## Uniform serie present-worth factor — Calculating interest rate

In the MSE question Calculating interest rate of car financing, Juan Hynix asks:

I want a new car which costs $26.000. But there’s an offer to finance the car: Immediate prepayment: 25% of the original price The amount left is financed with a loan: Duration: 5 years, installment of$400 at the end of every month.

So I need to calculate the rate of interest of this loan. Do I need Excel for this exercise? Or which formula could I use for this exercise?

You could use Excel (see below) or you could solve the equation $(2)$ below numerically, e.g. using the secant method.

We have a so called uniform series of $n=60$ constant  installments $m=400$.

Let $i$ be the nominal annual interest rate. The interest is compounded monthly, which means that the number of compounding periods per year is $12$. Consequently, the monthly installments $m$ are compounded at the interest rate per month $i/12$. The value of $m$ in the month $k$ is equivalent to the present value $m/(1+i/12)^{k}$. Summing in $k$, from $1$ to $n$, we get a sum that should be equal to

$P=26000-\dfrac{26000}{4}=19500.$

This sum is the sum of a geometric progression of $n$ terms, with ratio $1+i/12$ and first term $m/(1+i/12)$. So

$P=\displaystyle\sum_{k=1}^{n}\dfrac{m}{\left( 1+\dfrac{i}{12}\right) ^{k}}=\dfrac{m}{1+\dfrac{i}{12}}\dfrac{\left( \dfrac{1}{1+i/12}\right) ^{n}-1}{\dfrac{1}{1+i/12}-1}=m\dfrac{\left( 1+\dfrac{i}{12}\right) ^{n}-1}{\dfrac{i}{12}\left( 1+\dfrac{i}{12}\right) ^{n}}.\qquad (1)$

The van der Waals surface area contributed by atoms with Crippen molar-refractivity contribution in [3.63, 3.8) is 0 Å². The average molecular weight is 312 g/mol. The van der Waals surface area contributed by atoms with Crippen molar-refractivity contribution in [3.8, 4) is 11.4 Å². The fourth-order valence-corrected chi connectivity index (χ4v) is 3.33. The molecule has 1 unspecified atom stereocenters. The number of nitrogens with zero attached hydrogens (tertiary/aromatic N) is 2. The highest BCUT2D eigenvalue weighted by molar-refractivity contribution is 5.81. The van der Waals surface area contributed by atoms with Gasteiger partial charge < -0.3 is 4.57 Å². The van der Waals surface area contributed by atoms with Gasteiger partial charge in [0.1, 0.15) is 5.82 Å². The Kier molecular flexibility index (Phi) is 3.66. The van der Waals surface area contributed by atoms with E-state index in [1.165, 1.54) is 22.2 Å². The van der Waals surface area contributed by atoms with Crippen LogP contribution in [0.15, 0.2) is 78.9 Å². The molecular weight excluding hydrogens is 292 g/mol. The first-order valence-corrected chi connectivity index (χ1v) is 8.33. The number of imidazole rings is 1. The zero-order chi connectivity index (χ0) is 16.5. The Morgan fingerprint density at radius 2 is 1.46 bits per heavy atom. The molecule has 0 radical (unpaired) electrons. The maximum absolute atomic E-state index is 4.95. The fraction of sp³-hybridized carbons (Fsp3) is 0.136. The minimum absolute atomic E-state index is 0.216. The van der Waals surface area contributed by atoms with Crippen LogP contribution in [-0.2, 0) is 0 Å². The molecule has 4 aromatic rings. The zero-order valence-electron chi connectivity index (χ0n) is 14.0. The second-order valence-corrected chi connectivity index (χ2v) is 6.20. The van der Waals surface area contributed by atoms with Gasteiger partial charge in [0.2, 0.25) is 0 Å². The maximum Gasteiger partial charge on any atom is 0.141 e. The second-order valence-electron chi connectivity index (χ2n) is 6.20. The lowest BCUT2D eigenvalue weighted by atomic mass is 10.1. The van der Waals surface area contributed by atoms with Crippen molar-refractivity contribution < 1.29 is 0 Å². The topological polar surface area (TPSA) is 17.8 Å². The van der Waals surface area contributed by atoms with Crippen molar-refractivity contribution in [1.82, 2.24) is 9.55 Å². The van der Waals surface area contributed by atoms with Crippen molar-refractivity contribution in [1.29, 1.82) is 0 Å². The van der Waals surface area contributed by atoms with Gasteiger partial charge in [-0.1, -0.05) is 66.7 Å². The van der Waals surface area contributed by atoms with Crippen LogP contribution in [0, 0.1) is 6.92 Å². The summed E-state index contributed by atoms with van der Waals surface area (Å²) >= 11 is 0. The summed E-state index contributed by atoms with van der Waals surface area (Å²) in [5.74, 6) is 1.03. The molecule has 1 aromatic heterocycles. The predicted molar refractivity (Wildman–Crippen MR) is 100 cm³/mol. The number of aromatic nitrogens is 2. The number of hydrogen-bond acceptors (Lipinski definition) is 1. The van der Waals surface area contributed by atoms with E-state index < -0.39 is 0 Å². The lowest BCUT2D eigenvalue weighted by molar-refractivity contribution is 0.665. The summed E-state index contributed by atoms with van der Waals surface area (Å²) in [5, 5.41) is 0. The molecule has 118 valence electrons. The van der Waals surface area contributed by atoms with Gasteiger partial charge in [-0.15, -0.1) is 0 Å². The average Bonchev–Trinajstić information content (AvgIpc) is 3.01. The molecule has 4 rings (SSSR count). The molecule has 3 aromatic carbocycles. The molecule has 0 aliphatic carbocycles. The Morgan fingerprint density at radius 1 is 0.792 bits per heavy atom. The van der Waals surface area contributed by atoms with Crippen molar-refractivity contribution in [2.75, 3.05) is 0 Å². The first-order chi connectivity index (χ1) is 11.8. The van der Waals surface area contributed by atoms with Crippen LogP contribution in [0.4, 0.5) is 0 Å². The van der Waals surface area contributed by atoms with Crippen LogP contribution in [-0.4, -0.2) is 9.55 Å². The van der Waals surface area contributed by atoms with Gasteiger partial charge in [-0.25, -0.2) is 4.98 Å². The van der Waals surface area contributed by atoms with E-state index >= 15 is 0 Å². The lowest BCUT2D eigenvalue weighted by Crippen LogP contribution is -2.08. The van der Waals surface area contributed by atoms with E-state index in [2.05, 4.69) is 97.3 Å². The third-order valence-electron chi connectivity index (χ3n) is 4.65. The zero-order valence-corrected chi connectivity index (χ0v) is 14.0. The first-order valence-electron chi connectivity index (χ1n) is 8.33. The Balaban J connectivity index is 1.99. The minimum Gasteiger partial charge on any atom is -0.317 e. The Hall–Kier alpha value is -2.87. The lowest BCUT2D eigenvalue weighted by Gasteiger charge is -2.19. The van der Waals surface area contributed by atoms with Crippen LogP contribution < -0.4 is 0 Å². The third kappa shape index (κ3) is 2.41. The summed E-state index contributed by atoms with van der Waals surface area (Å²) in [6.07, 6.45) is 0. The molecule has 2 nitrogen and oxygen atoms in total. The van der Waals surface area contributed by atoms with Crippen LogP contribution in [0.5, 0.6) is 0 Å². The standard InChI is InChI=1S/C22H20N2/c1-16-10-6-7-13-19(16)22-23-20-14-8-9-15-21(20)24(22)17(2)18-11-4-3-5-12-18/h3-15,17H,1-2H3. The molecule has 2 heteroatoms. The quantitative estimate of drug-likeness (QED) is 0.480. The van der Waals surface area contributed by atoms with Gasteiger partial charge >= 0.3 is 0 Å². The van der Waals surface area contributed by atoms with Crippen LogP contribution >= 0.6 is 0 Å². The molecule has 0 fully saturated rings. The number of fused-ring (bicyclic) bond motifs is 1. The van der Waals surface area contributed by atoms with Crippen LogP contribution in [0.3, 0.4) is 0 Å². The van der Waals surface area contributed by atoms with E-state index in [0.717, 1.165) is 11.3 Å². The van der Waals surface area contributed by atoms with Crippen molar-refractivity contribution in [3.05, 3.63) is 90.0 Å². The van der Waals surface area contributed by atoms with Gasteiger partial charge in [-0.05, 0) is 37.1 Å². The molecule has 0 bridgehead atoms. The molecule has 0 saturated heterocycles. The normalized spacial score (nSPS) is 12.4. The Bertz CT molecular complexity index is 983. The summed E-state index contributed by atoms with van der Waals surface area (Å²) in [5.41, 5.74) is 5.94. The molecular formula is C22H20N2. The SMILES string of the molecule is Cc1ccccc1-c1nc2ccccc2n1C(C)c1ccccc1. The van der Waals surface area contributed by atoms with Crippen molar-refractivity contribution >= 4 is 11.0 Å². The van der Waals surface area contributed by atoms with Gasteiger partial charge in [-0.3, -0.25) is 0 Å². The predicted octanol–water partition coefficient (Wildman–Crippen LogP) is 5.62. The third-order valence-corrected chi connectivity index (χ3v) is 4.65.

The ratio $P/m$ is called the series present-worth factor (uniform series)$^1$.

For $P=19500$, $m=400$ and $n=5\times 12=60$ we have:

$19500=400\dfrac{\left( 1+\dfrac{i}{12}\right) ^{60}-1}{\dfrac{i}{12}\left( 1+\dfrac{i}{12}\right) ^{60}}.\qquad (2)$

I solved  numerically $(2)$ for $i$ using SWP and got

$i\approx 0.084923\approx 8.49\%.\qquad (3)$

ADDED. Computation in Excel for the principal $P=19500$ and interest rate $i=0.084923$ computed above. I used a Portuguese version, that’s why the decimal values show a comma instead of the decimal point.

– The Column $k$ is the month ($1\le k\le 60$).
– The 2nd. column is the amount $P_k$ still to be payed at the beginning of month $k$.
– The 3rd. column is the interest $P_ki/12$ due to month $k$.
– The 4th. column is the sum $P_k+P_ki/12$.
– The 5th column is the installment payed at the end of month $k$.

The amount $P_k$ satisfies $P_{k+1}=P_k+P_ki/12-m.$ We see that at the end of month $k=60$, $P_{60}+P_{60}i/12=400=m$. The last installment $m=400$ at the end of month $k=60$ balances entirely the remaining debt, which is also $400$. We could find $i$ by trial and error. Start with $i=0.01$  and let the spreadsheet compute the table values, until we have in the last row exactly $P_{60}+P_{60}i/12=400$.

$^1$ James Riggs, David Bedworwth and Sabah Randdhava, Engineering Economics, McGraw-Hill, 4th. ed., 1996, p.43.

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## Sobre Américo Tavares

eng. electrotécnico reformado / retired electrical engineer
Esta entrada foi publicada em Cálculo financeiro, Matemática, Math, Mathematics Stack Exchange com as etiquetas , , , . ligação permanente.

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